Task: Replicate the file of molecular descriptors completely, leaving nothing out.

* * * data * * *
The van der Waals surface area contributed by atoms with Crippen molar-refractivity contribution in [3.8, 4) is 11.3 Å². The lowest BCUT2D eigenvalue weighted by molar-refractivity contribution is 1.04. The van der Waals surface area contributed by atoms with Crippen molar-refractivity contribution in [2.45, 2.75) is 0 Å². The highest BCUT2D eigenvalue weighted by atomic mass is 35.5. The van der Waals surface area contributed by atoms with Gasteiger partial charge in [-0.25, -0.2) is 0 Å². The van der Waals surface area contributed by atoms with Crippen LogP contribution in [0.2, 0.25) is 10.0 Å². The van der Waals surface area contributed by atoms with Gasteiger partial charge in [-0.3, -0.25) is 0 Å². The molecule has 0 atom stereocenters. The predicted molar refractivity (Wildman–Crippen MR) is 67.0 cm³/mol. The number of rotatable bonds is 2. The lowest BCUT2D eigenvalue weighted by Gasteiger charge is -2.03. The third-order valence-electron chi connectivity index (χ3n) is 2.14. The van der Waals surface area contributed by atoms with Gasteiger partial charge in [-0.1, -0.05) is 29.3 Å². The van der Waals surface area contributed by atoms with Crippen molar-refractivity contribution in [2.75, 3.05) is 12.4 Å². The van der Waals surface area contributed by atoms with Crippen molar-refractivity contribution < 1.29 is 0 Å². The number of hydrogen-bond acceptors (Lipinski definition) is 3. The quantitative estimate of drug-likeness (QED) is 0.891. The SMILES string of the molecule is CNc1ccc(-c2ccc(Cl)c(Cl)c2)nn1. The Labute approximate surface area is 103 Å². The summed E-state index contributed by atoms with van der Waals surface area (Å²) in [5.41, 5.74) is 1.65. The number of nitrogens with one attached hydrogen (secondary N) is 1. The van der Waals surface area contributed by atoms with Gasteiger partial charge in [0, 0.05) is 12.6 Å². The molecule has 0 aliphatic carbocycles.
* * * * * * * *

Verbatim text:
The van der Waals surface area contributed by atoms with Crippen molar-refractivity contribution in [3.8, 4) is 11.3 Å². The lowest BCUT2D eigenvalue weighted by molar-refractivity contribution is 1.04. The van der Waals surface area contributed by atoms with Crippen molar-refractivity contribution in [2.45, 2.75) is 0 Å². The highest BCUT2D eigenvalue weighted by atomic mass is 35.5. The van der Waals surface area contributed by atoms with Gasteiger partial charge in [-0.25, -0.2) is 0 Å². The van der Waals surface area contributed by atoms with Crippen LogP contribution in [0.2, 0.25) is 10.0 Å². The van der Waals surface area contributed by atoms with Gasteiger partial charge in [-0.3, -0.25) is 0 Å². The molecule has 0 atom stereocenters. The predicted molar refractivity (Wildman–Crippen MR) is 67.0 cm³/mol. The number of rotatable bonds is 2. The lowest BCUT2D eigenvalue weighted by Gasteiger charge is -2.03. The third-order valence-electron chi connectivity index (χ3n) is 2.14. The van der Waals surface area contributed by atoms with Gasteiger partial charge in [-0.1, -0.05) is 29.3 Å². The van der Waals surface area contributed by atoms with Crippen molar-refractivity contribution in [2.75, 3.05) is 12.4 Å². The van der Waals surface area contributed by atoms with Crippen molar-refractivity contribution < 1.29 is 0 Å². The number of hydrogen-bond acceptors (Lipinski definition) is 3. The quantitative estimate of drug-likeness (QED) is 0.891. The SMILES string of the molecule is CNc1ccc(-c2ccc(Cl)c(Cl)c2)nn1. The Labute approximate surface area is 103 Å². The summed E-state index contributed by atoms with van der Waals surface area (Å²) in [5.41, 5.74) is 1.65. The number of nitrogens with one attached hydrogen (secondary N) is 1. The van der Waals surface area contributed by atoms with Gasteiger partial charge in [0, 0.05) is 12.6 Å². The molecule has 0 aliphatic carbocycles.